Although I’ve probably talked about this topic before, I thought that I’d look at heavy metal-themed stories. This is mostly because the writing project (which I probably won’t post here) that I started shortly before writing this article will hopefully become one of these. Still, heavy metal-themed stories have a reputation for being cheesy or “so bad that they’re good”. This is especially the case when they are written by people who aren’t fans of the genre.
So, here are a few thoughts about writing stories that are based on one of the best musical genres in the world 🙂 For the purposes of this article, I’m going to assume that you aren’t a metalhead (eg: a fan of heavy metal). If you are a metalhead, then skip the first two points on this list.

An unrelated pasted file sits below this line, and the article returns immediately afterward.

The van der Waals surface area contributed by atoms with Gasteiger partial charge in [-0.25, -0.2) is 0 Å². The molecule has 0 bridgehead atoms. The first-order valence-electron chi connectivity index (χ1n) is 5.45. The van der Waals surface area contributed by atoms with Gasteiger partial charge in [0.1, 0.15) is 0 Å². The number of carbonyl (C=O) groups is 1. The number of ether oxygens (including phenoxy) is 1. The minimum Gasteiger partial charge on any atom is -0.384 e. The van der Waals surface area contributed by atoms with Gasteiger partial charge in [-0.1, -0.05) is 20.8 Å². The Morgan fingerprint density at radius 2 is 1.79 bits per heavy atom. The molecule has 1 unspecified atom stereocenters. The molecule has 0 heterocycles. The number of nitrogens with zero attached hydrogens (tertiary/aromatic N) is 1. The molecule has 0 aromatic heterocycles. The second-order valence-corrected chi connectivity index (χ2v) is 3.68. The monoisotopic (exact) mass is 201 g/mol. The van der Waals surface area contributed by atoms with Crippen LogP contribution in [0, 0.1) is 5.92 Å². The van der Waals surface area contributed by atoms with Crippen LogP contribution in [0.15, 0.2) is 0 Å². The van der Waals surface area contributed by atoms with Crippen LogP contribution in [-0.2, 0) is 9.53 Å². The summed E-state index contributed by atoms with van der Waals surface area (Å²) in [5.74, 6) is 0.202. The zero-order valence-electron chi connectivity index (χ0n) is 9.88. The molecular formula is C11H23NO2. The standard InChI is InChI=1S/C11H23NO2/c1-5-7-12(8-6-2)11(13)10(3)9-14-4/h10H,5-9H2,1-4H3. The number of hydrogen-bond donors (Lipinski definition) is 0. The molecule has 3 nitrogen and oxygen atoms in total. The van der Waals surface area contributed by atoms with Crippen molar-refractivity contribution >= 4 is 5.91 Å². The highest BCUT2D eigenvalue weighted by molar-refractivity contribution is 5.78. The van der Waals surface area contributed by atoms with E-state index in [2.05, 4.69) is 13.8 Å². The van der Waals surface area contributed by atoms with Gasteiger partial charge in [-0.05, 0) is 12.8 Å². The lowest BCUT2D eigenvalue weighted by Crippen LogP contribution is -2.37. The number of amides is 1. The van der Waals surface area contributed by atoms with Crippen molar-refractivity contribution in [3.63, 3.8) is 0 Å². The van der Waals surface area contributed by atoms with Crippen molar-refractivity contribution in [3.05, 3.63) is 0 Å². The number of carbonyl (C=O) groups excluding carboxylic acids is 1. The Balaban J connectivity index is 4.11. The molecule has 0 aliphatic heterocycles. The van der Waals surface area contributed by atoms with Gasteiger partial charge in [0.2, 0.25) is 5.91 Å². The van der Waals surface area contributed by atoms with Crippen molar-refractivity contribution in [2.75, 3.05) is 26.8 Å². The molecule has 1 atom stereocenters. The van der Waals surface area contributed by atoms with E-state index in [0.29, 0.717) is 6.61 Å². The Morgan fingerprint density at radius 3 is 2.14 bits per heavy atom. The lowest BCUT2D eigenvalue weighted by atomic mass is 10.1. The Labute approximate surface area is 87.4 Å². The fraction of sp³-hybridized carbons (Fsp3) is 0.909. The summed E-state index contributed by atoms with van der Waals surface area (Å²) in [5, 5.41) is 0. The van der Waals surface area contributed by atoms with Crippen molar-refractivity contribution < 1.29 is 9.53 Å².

1) Do your research: Heavy metal music is a much more complex and varied genre than you might think. So, listen to it. Get a feel for the differences between all of the major sub-genres of heavy metal (eg: classic metal, power metal, symphonic metal, thrash metal, metalcore, black metal, death metal etc..) and also do some general research into the history, culture and fashions of the genre too. If you live in the UK, then Metal Hammer magazine is probably a good place to start.
The essential metal bands to listen to whilst researching are probably influential metal bands (that formed in the 1960s-1980s) like Iron Maiden, Judas Priest, Black Sabbath, Helloween, Motorhead, Metallica etc… in addition to a couple of slightly later, but also well-known, bands like Nightwish, Rammstein, Arch Enemy and Cradle Of Filth.
If your story is set in the present day, then also check out some more modern metal bands like Unleash The Archers, Storm Seeker, Ghost, Lyzzard, The Unguided, Lady Beast, Monument, Ancient Bards, Headbanger, Iron Spell, Gloryhammer, Frozen Crown, Powerwolf, Alestorm, Rage Of Light etc… too.
However, unless your story is set in the 1980s, then don’t rely on the classic pop culture idea of what heavy metal is. Heavy metal has moved on since then!